Trujillo v. State (Majority, with Dissenting)

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Justia Opinion Summary

Appellant was charged with several offenses for allegedly abusing his pregnant girlfriend and her son. The district court entered a no contact order and set bail at $25,000 cash or surety. Appellant posted bond and was released. The State subsequently moved to revoke Appellant’s release status and increase his bail on the grounds that he had violated the no contact order. After issuing a bench warrant, the circuit court set bail at $300,000 cash. Appellant filed a petition for writ of certiorari, arguing that Arkansas does not allow cash-only bail and that his bail was excessive. The Supreme Court denied the petition, holding (1) the Arkansas Constitution permits cash-only bail; and (2) because Appellant has pled guilty to several charges, the issue of excessive bail has become moot.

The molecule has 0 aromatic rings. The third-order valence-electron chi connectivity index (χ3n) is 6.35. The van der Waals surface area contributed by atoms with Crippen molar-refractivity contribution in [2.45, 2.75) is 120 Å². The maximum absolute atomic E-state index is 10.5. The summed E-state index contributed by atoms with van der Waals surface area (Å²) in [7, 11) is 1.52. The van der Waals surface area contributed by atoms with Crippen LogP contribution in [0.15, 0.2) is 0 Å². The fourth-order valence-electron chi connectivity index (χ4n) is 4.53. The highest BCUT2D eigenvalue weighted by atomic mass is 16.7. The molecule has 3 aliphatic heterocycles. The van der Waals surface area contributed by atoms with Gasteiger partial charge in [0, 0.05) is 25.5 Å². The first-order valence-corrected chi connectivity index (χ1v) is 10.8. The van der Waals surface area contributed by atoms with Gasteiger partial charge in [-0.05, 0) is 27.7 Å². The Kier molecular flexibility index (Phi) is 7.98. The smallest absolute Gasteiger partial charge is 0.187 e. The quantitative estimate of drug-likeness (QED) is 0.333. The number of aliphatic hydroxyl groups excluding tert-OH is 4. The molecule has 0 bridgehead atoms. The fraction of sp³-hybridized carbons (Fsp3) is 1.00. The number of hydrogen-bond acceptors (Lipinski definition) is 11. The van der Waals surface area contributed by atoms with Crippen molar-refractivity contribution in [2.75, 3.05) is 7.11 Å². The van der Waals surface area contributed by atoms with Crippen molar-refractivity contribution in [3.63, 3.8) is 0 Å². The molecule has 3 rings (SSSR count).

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Cite as 2016 Ark. 49 SUPREME COURT OF ARKANSAS No. CR-15-638 RAMON B. TRUJILLO Opinion Delivered February 11, 2016 APPELLANT APPEAL FROM THE BENTON COUNTY CIRCUIT COURT [NO. CR2015-0840-1] V. HONORABLE ROBIN F. GREEN, JUDGE STATE OF ARKANSAS APPELLEE PETITION FOR WRIT OF CERTIORARI DENIED. KAREN R. BAKER, Associate Justice On June 1, 2015, appellant, Ramon Ballesteros Trujillo, was arrested in Benton County, Arkansas, and ultimately charged with two counts of aggravated assault, one count of second-degree domestic battery, one count of third-degree domestic battery, and enhanced penalty for an offense committed in the presence of children. The affidavit of probable cause for Trujillo’s arrest provided that on May 31 and June 1, 2015, Trujillo physically abused his thirty-five-week pregnant girlfriend, Lesly Velazquez and her one-yearold son, and stated that Trujillo punched and hit both Velazquez and her son, attempted to smother her son, bound Velazquez with cable cords, and dunked her under water in a bathtub. On June 3, 2015, Trujillo appeared in district court and the district court entered a “no contact” order and set bail at $25,000 cash or surety. On that same day, Trujillo posted bond and was released. On June 12, 2015, the State filed a motion to revoke Trujillo’s Cite as 2016 Ark. 49 release status and increase Trujillo’s bail, alleging that Trujillo had violated the “no contact” order. Also, on June 12, 2015, the circuit court issued a bench warrant. On July 15 and 23, 2015, the circuit court conducted bail hearings and on July 23, 2015, set Trujillo’s bail at “$300,000 cash.” Trujillo objected and asserted that Arkansas does not allow cash-only bail and that Trujillo’s bail was excessive. On August 12, 2015, Trujillo filed his petition for writ of certiorari and on August 19, 2015, the State responded. On September 10, 2015, we took the petition as a case and set a briefing schedule. The parties timely filed their briefs and Trujillo presents two points in support of his request that this court issue a writ of certiorari for review: (1) the circuit court erred in setting a cash-only bail and (2) the circuit court erred in ordering $300,000 cash-only bail because $300,000 is excessive. Standard of Review The remedy of the writ of certiorari is appropriate to review bail-bond proceedings. Foreman v. State, 317 Ark. 146, 875 S.W.2d 853 (1994) (per curiam); Duncan v. State, 308 Ark. 205, 823 S.W.2d 886 (1992); Thomas v. State, 260 Ark. 512, 542 S.W.2d 284 (1976). The scope and nature of the writ of certiorari has been defined as follows: Certiorari lies to correct proceedings erroneous on the face of the record where there is no other adequate remedy, and it is available to the appellate court in its exercise of superintending control over a lower court that is proceeding illegally where no other mode of review has been provided. Lupo v. Lineberger, 313 Ark. 315, 855 S.W.2d 293 (1993). A demonstration of a plain, manifest, clear, and gross abuse of discretion is essential before this court will grant a petition 2 Cite as 2016 Ark. 49 for writ of certiorari. Shorey v. Thompson, 295 Ark. 664, 750 S.W.2d 955 (1988). Finally, with regard to our interpretation of the constitution, this court reviews the circuit court’s interpretation of the constitution de novo, and though this court is not bound by the circuit court’s decision, the circuit court’s interpretation will be accepted as correct on appeal in the absence of a showing that the circuit court erred. Shipp v. Franklin, 370 Ark. 262, 264, 258 S.W.3d 744, 747 (2007). Law and Analysis Prior to reaching the merits of the issues presented, we must first determine whether the issues presented are ripe for review. The State contends that Trujillo’s arguments regarding pretrial bail lack merit and may also be moot because the record demonstrates that a trial date had been set prior to this court reaching the merits of Trujillo’s arguments. In his reply brief, Trujillo responds that on November 30, 2015, Trujillo pled guilty to aggravated assault, second-degree domestic battery, and third-degree domestic battery and is in the custody of the Arkansas Department of Correction. However, Trujillo urges us to address the issues presented because his petition falls within an exception to the mootness doctrine as an issue of substantial public interest. Accordingly, we must determine whether Trujillo’s case is moot. In Cotten v. Fooks, 346 Ark. 130, 133–34, 55 S.W.3d 290, 292 (2001), we explained, [a]s a general rule, the appellate courts of this state will not review issues that are moot. See Forrest Constr., Inc. v. Milam, 345 Ark. 1, 43 S.W.3d 140 (2001); Dillon v. Twin City Bank, 325 Ark. 309, 924 S.W.2d 802 (1996). To do so would be to render advisory opinions, which this court will not do. McCuen v. McGee, 315 Ark. 561, 868 S.W.2d 503 (1994). We have generally held that a case becomes moot when any judgment rendered would have no practical legal effect upon a then-existing legal 3 Cite as 2016 Ark. 49 controversy. See Forrest Constr., Inc. v. Milam, supra; Quinn v. Webb Wheel Products, 334 Ark. 573, 976 S.W.2d 386 (1998); Dillon v. Twin City Bank, supra. This court has recognized two exceptions to the mootness doctrine, one of which involves issues that are capable of repetition, yet evade review. See, e.g., Quinn v. Webb Wheel Products, supra; Robinson v. Arkansas State Game & Fish Comm’n, 263 Ark. 462, 565 S.W.2d 433 (1978) (authority of courts to enter temporary orders despite expiration of the particular orders being litigated); Cummings v. Washington County Election Comm’n, 291 Ark. 354, 724 S.W.2d 486 (1987) (addressing question of candidate’s eligibility to run for office despite completion of election cycle).The other mootness exception concerns issues that raise considerations of substantial public interest which, if addressed, would prevent future litigation. This exception arose early in our caselaw and continues today. See, e.g., Forrest Constr., Inc. v. Milam, supra (holding that an issue is a matter of substantial public importance where it involves the use of property in a large subdivision and involves the rights of a large number of people); Duhon v. Gravett, 302 Ark. 358, 790 S.W.2d 155 (1990) (holding that the question of the constitutionality of Arkansas’s judgment enforcement statutes was a substantial question that merited review despite mootness of actual controversy); Owens v. Taylor, 299 Ark. 373, 772 S.W.2d 596 (1989) (holding a substantial issue remained, despite mootness, as to whether conditions could be imposed on a defendant’s release from State Hospital when he was scheduled to stand trial); Cain v. Carl-Lee, 171 Ark. 155, 283 S.W. 365 (1926)(following the rule in Wilson); Wilson v. Thompson, 56 Ark. 110, 19 S.W. 321 (1892) (addressing issues despite mootness because “the cause was of practical importance”). Cotten, 346 Ark. at 133–34, 55 S.W.3d at 292. Here, Trujillo has presented two issues. Trujillo’s first issue is whether “cash only” bail is prohibited under our state law. Because the imposition of “cash only” bail affects all criminal defendants seeking pretrial release, the public, our judiciary and members of the bar, it falls within the purview of the exception to the mootness doctrine as an issue of substantial public interest. However, with regard to Trujillo’s argument regarding excessive bail, the issue presented is specific to Trujillo. Further, because Trujillo entered a guilty plea, the issue has become moot and will not be addressed. 4 Cite as 2016 Ark. 49 Cash-Only Bail Turning to the remaining merits of Trujillo’s petition, the issue is whether the circuit court erred in setting a “cash only” bail. Trujillo asserts that a “cash only” bail violates the Arkansas Constitution, article 2, section 8. At the bail hearing, over Trujillo’s objection, the circuit court ruled that the bail was cash-only. At issue is article 2, section 8, of the Arkansas Constitution, which states in pertinent part: All persons shall, before conviction, be bailable by sufficient sureties, except for capital offenses, when the proof is evident or the presumption great. Id. (emphasis added). Rule 9.2 of the Arkansas Rules of Criminal Procedure, “Release on Money Bail,” provides in pertinent part as follows: (a) The judicial officer shall set money bail only after he determines that no other conditions will reasonably ensure the appearance of the defendant in court. (b) If it is determined that money bail should be set, the judicial officer shall require one (1) of the following: .... (iii) the execution of a bond secured by the deposit of the full amount in cash, or by other property, or by obligation of qualified sureties. Trujillo contends that cash-only bail violates “sufficient sureties” as required by art. 2, section 8 of our constitution. The State responds that the obvious and common meaning of “sufficient” and “surety” includes cash, and the meanings of these words do not indicate that cash cannot serve as the surety. 5 Cite as 2016 Ark. 49 We review questions of constitutional construction de novo. See Wilson v. Weiss, 370 Ark. 205, 258 S.W.3d 351 (2007). When interpreting the constitution, our task is to read the laws as they are written and interpret them in accordance with established principles of constitutional construction. Brewer v. Fergus, 348 Ark. 577, 79 S.W.3d 831 (2002). Language of a constitutional provision that is plain and unambiguous must be given its obvious and common meaning. Proctor v. Daniels, 2010 Ark. 206, 392 S.W.3d 360. Neither rules of construction nor rules of interpretation may be used to defeat the clear and certain meaning of a constitutional provision. Id. Further, the Arkansas Constitution must be considered as a whole, and every provision must be read in light of other provisions relating to the same subject matter. Forrester v. Daniels, 2010 Ark. 397, 373 S.W.3d 871. With these standards in mind, we turn to the language at issue, which states in pertinent part: “All persons shall, before conviction, be bailable by sufficient sureties.” As the parties indicate, this issue presented, whether “cash only” bail violates our constitution, is an issue of first impression. Trujillo asserts that there is a split of authority among other states and relies on State v. Barton, 331 P.3d 50, 59 (Wash. 2014) for his position that “cash only” violates our constitution. In Barton, the Washington Supreme Court reasoned that the purpose behind bail was to protect the accused, and held that [a]rticle I, section 20 of the Washington State Constitution guarantees those accused of bailable offenses the right to access bail by sufficient sureties. Consistent with both its historical and ordinary meaning, we hold that surety contemplates a third-party arrangement, as distinguished from the accused depositing cash or property directly with the court. Barton was ordered to secure his bail with a 10 percent deposit in the amount of the bond “in cash or other security.” We hold that this order, insofar as it disallowed use of a surety, violates the constitutional mandate of article I, section 20. 6 Cite as 2016 Ark. 49 However, in Saunders v. Hornecker, 344 P.3d 771, 780–81 (Wyo. 2015), the Wyoming Supreme Court held that “cash only” was constitutionally permissible and explained This Court has stated that the purpose of bail in Wyoming is to ensure the defendant’s presence to answer the charges without excessively restricting the defendant’s liberty pending trial. Miller v. State, 560 P.2d 739, 742 (Wyo.1977) (citing U.S. v. Wright, 483 F.2d 1068, 1069 (4th Cir.1973)); Vigil, 563 P.2d at 1347 (“It has long been settled that the sole function of bail is to exact assurance from the accused that he will stand trial and submit to sentence if found guilty.” (quoting Stack v. Boyle, 342 U.S. 1, 4, 72 S. Ct. 1, 3, 96 L.Ed. 3 (1951)). This is consistent with the purpose of bail enunciated by the U.S. Supreme Court. Carlson v. Landon, 342 U.S. 524, 567 n.14, 72 S.Ct. 525, 547 n.14, 96 L.Ed. 547 (1952); Stack, 342 U.S. at 4, 72 S. Ct. at 3. The Wyoming court ultimately held that the purpose of bail is to secure the appearance of the defendant and held that cash-only bail was constitutional. In Arkansas, like Wyoming, we have held that the purpose of bail is to ensure the presence of the defendant. The purpose of bail is to ensure the accused’s presence at trial. Therefore, bail set at a figure higher than an amount reasonably calculated to fulfill this purpose is excessive under the Eighth Amendment of the United States Constitution and under Article 2, § 8 and § 9 of the Arkansas Constitution. Stack v. Boyle, 342 U.S. 1 (1951). In considering the purpose for which bail is set, we emphasized in Thomas, supra, that “Money bail in any form ought to be a last resort and should be used only to assure the defendant’s appearance.” Grey v. State, 276 Ark. 331, 333, 634 S.W.2d 392, 394 (1982). With this background, we move to the meaning of the term “sufficient sureties,” Black’s Law Dictionary defines “sufficient” as “Adequate; of such quality, number, force, or value as is necessary for a given purpose.” “Surety” as: “A formal assurance; esp., a pledge, bond, guarantee, or security given for the fulfillment of an undertaking.” Black’s Law Dictionary, 1661, 1670 (10th ed. 2014). 7 Cite as 2016 Ark. 49 Here, applying the obvious and common meaning to the language in the constitution, “sufficient sureties” is an adequate, formal assurance or guarantee for the stated purpose. In other words, an adequate guarantee to ensure the accused’s presence at trial. Further, we find the analysis of the Wyoming Supreme Court’s analysis in Saunders persuasive and adopt that same reasoning here. The purpose of bail in Arkansas is to ensure the presence of the defendant, and cash only does not restrict a defendant’s constitutional rights pending trial. Accordingly, based on the plain language of the constitution and our stated purpose for bail, we hold that the term “sufficient sureties” refers to a broad range of methods to accomplish “sufficient sureties,” including cash. Accordingly, our constitution permits cash-only bail, as determined by the circuit court pursuant to Rule 9.2, and is subject to the constitutional protections of article 8, section 2 of our constitution. Based on the record before us, we find no error and hold that the writ does not lie. Excessive Bail As discussed above, Trujillo also asserts that the circuit court erred in setting excessive pretrial bail at $300,000. Having determined that this issue is moot, we do not reach this issue. Petition for writ of certiorari denied. BRILL, C.J., and HART, J., dissent. HOWARD W. BRILL, Chief Justice, dissenting. Well, they emptied out my pockets, took my pills and guitar picks. I said: “Wait, my name is. . . :” “Awe shut up.” Well, I sure was in a fix. 8 Cite as 2016 Ark. 49 The sergeant put me in a cell, then he went home for the night; I said: “Come back here, you so and so; I ain’t bein’ treated right.” Well, they're bound to get you, cause they got a curfew, And you go to the Starkville City Jail. I started pacin’ back and forth, and now and then I’d yell, And kick my forty dollar shoes against the steel floor of my cell. I’d walk awhile and kick awhile, and all night nobody came. Then I sadly remembered that they didn’t even take my name. At 8 a.m. they let me out. I said: “Gimme them things of mine!” They gave me a sneer and a guitar pick, and a yellow dandelion. They’re bound to get you, ’cause they got a curfew, And you go to the Starkville City Jail. After being arrested for trespassing and picking flowers, Johnny Cash1 spent the night in the Starkville City Jail. His ballad suggests that he was not taken before a magistrate or given the opportunity to be released on bail. As presented in this matter, the issue is whether an Arkansas judge, after concluding that a prisoner is eligible to be released on bail, may inform him that the only acceptable form of bail is cash. I agree with the majority that while the appropriateness of the bail in this matter is moot, the exceptions to the mootness doctrine permit us to hear the underlying issue. I also agree that cash is a sufficient surety for bail. Finally, I agree that no Arkansas law answers the question of whether cash-only bail is permitted by the Arkansas Constitution. But 1 Johnny Cash was born in Kingsland (Cleveland County) in 1932 and raised in Dyess (Mississippi County). When he died in 2003, the words and music of the Man in Black were known around the world. The Arkansas House of Representatives calls on all Arkansans to remember February 26 of each year as “Johnny Cash Day.” House Concurrent Resolution 1003 of 1969: “[H]e is truly representative of the spirit and ideals which have made our state great. . . .” 9 Cite as 2016 Ark. 49 I see no reason to look to the opinions of Washington, Wyoming, or any other sister state.2 Because I disagree with the majority’s analysis and conclusion that cash-only is permitted, I respectfully dissent. The issue before us is whether a judicial order requiring cash -only for bail violates the language in article 2, section 8 of the Arkansas Constitution, which provides, “All persons shall, before conviction, be bailable by sufficient sureties.” This declaration of an individual right appears almost verbatim in each of the four previous constitutions of the state of Arkansas, with the word “securities” used in the first three. See Ark. Const. of 1836, Art, 2, section 16 (1838) (“[A]ll prisoners shall be bailable by sufficient securities.”); Ark. Const. of 1861, art. 2, section 16 (“[A]ll free white prisoners, Indians included, shall be bailable by sufficient securities”); Ark. Const. of 1864, art. 2, section 16 (“[A]ll prisoners shall be bailable by sufficient securities.”). Article 2, section 9 of the 1868 constitution contains the precise language we have today in our current 1874 constitution: “All persons shall, before conviction, be bailable by sufficient sureties.” Ark. Const. of 1874 art. 2, section 8. We construe this constitutional language, employing familiar rules of construction. “The fundamental purpose in construing a constitutional provision is to ascertain and give effect to the intent of the framers and of the people who adopted it. The court should therefore constantly keep in mind the object sought to be accomplished by its adoption.” 2 Arkansas Attorney General Opinion No. 99-158 relied on an Ohio decision in concluding that, under certain circumstances, an Arkansas judge can deny a commercial surety bond and impose a “cash only” requirement. Cite as 2016 Ark. 49 Martin v. Kohls, 2014 Ark. 427, at 15, 444 S.W.3d 844, 852 (quoting Bailey v. Abington, 201 Ark. 1072, 1078, 148 S.W.2d 176, 180 (1941)). Furthermore, [i]n interpreting the language of a provision of the Arkansas Constitution, we have said that we endeavor to effectuate as nearly as possible the intent of the people in passing the measure. We have also adopted the rule of construction in connection with interpreting provisions of our State Constitution that we give language its plain and ordinary meaning. Allred v. McLoud, 343 Ark. 35, 41, 31 S.W.3d 836, 839 (2000). Applying these principles of constitutional interpretation to the provision at hand, we attempt to ascertain the intent of the framers in providing, and the intent of the people in adopting, the guarantee that prisoners shall “be bailable by sufficient sureties.” Thus, we look to the words at the time this language was drafted. “Bailable” meant “entitled to be discharged on bail,” and “bail” was defined as “delivery of a person arrested, out of the custody of the law, into the safe keeping or friendly custody of persons who become sureties for his return of appearance.” Burrill’s Law Dictionary (2d ed. 1859). A “surety” was “[o]ne who engages to be answerable for the debt, default, or miscarriage of another; one who undertakes to do some act in the event of the failure of another to do it, and as security for its being done.” Id. Taking these definitions together, “bailable by sufficient sureties” meant that in a case where bail was available, the prisoner was entitled to be released into the custody of a person, a “surety,” who was answerable for any subsequent failure of the prisoner to appear. The prisoner had a right to engage a willing person to serve as surety, and release upon such engagement by a sufficient surety. 11 Cite as 2016 Ark. 49 This right was provided in almost every state constitution adopted after 1776. June Carbone, Through the Emperor’s New Clothes: Rediscovery of Basic Principles in the Administration of Bail, 34 Syracuse L. Rev. 517, 532 (1983). As of 1845, seventy-five percent of the states had a similar “right to bail” clause in their constitutions. Matthew J. Hegreness, America’s Fundamental and Vanishing Right to Bail, 55 Ariz. L. Rev 909, 927 (2013). During this time, if in a particular case bail was permitted, then the court had no right to refuse bail on account of the surety offered, if it was “pecuniarily sufficient.” Joel Prentiss Bishop, Criminal Procedure; or, Commentaries on the Law of Pleading and Evidence and the Practice in Criminal Cases 157 (Little, Brown, and Company, 3d ed. 1880) (“If, in these cases, sureties pecuniarily sufficient present themselves, the magistrate has no right to reject them out of dislike to their politics or personal character.”) (citing Regina v. Badger, 4 Q.B. 468 (1843); see also Franklin Fiske Heard, Heard on the Criminal Law 246–47 (Little, Brown, and Company 1882) (“[T]he duty of magistrates in taking bail was strictly confined to ascertaining the solvency of the bail . . . all the magistrates have to do is to be satisfied that the persons proposed as bail are possessed of sufficient property. . . .”). The plain language of article 2, section 8, as well as contemporaneous legal principles regarding bail, reveal the object sought to be accomplished by the framers and the citizens. If a prisoner could procure a surety with sufficient property, then he was entitled to be released prior to trial. Though our methods of bail have evolved somewhat since 1874, the same purpose must be given effect today. If a prisoner can procure a sufficient surety that satisfies the amount set for bail, then he is entitled to be released. Cite as 2016 Ark. 49 Cash-only bail may have definite advantages: for example, the court may believe that the defendant is unlikely to appear or to flee the jurisdiction; a cash bond may be a stronger incentive for a defendant to appear for the hearing. On the other hand, cash-only bail has drawbacks. It may have an unfair, even disparate impact, upon lower-income defendants without resources. Cash-only bail, particularly in larger amounts, may be used punitively. But my dissent is not based on practice or policy. It is based on the language of the Arkansas Constitution. Any possible advantages must give way to the constitutional intent that has been a declared right guaranteed in Arkansas since 1836. Requiring cash-only for bail strips a person of his constitutional right to provide any sufficient surety for his release. Accordingly, I would hold that imposing a cash-only bail requirement violates article 2, section 8 of the Arkansas Constitution. 3 JOSEPHINE LINKER HART, Justice, dissenting. The circuit court’s decision to set a cash-only bail of $300,000 is in contravention of the Arkansas Constitution. Further, our rules of criminal procedure do not permit it. In defying the Arkansas Constitution, the majority takes from the people the fundamental, absolute right to reasonable bail before conviction. In its place, and by affirming the imposition of cash-only bails, the majority creates and grants to the government an absolute right to incarcerate until the time of trial an accused who is not affluent. This decision will disproportionally impact the poor, as well as those whose wealth is invested and do not have readily at their disposal large sums of cash. 3 Rule 9.2 of the Arkansas Rules of Criminal Procedure provides that in those instances when bail is appropriate, cash bail is permitted. But the language does not authorize cash-only bail. 13 Cite as 2016 Ark. 49 Thus, I respectfully dissent. In its opinion, the majority expounds on what were only allegations when the circuit court made its decision to impose a cash-only bail. In doing so, the majority attempts to bias the reader by suggesting that the defendant was deserving of a cash-only bail. The resulting irony is that these allegations are irrelevant to the question that the majority answers. They have decided to answer—incorrectly—a question unattached to these allegations—whether cash-only bail is constitutional—and declare the question on which these allegations may have been relevant as moot. The Arkansas Constitution affirms that the people have a constitutional right to bail for noncapital offenses, stating that “[a]ll persons shall, before conviction, be bailable by sufficient sureties.” Ark. Const. art. II, § 8. Further, the Arkansas Constitution specifically recognizes a right against excessive bail. Ark. Const. art. 2, § 9 (stating that “[e]xcessive bail shall not be required”). Thus, the Arkansas Constitution affirms that, other than in capital cases, the people have an absolute right to a reasonable bail before conviction. Reeves v. State, 261 Ark. 384, 387, 548 S.W.2d 822, 824 (1977). In keeping with these constitutional dictates, this court promulgated Rule 9.2 of the Arkansas Rules of Criminal Procedure, which sets out our rules regarding bail. In essence, promulgation of Rule 9.2 was this court’s implicit expression of the requirements of art. II, section 8 of the Arkansas Constitution. See Miller v. State, 262 Ark. 223, 226, 555 S.W.2d 563, 564 (1977) (noting that the Arkansas Rules of Criminal Procedure implicitly rejected an argument that the court had no inherent rule-making authority absent an enabling Cite as 2016 Ark. 49 statute). Further, this court’s comments to Rule 9.2 fortify its connection to the Arkansas Constitution, as we stated, “Money bail in any form ought to be a last resort and should be used only to assure the defendant’s appearance. It is believed that damage to the integrity of the legal process will best be avoided by limiting bail to its lawful function.” According to Rule 9.2(b), if a judicial officer determines that money bail should be set, one of the following could be selected: (i) the “execution of an unsecured bond in an amount specified by the judicial officer, either signed by other persons or not”; (ii) the “execution of an unsecured bond in an amount specified by the judicial officer, accompanied by a deposit of cash or securities equal to ten per cent (10%) of the face amount of the bond”; or (iii) the “execution of a bond secured by the deposit of the full amount in cash, or by other property, or by obligation of qualified sureties.” Only the third option speaks in terms of a “bond secured by the deposit of the full amount in cash.” Yet, even there, the defendant has two other alternatives: the execution of a bond secured by the deposit of other property or the execution of a bond secured by obligation of qualified sureties. These three alternatives under Rule 9.2(b)(iii) for the execution of a bond are for the benefit of the defendant. It cannot seriously be suggested that a judicial officer could reject a deposit of cash and instead demand the deposit of the defendant’s real property, or vice versa. Treating these alternatives as choices to be made by the defendant is in keeping with our case law. A judicial officer must use the least restrictive type of money-bail arrangement 15 Cite as 2016 Ark. 49 set out in Rule 9.2(b) for securing the appearance of an arrested person. Thomas v. State, 260 Ark. 512, 522, 542 S.W.2d 284, 290 (1976). By decreeing that only a cash-only bail would suffice, without considering the possibility of imposing the two other alternatives in Rule 9.2(b)(iii), the circuit court effectively circumvented the requirement of the least restrictive bail. See Foreman v. State, 317 Ark. 146, 875 S.W.2d 853 (1994) (granting a petition for writ of certiorari and remanding to the circuit court where it set bond in the amount of $1,000,000 “cash only” and failed to consider factors relevant to the risk of willful nonappearance ). The circuit court’s decision to require a cash-only bail does not comport with Rule 9.2. Thus, I cannot see how the circuit court’s decision to forgo our mandated rules regarding bail, and instead create out of nothing a requirement for cash-only bail, can possibly comport with the constitutional requirement of bail by “sufficient sureties.” I respectfully dissent. Norwood & Norwood, P.A., by: Doug Norwood and Alison Lee, for appellant. Leslie Rutledge, Att’y Gen., by: Vada Berger, Ass’t Att’y Gen., for appellee.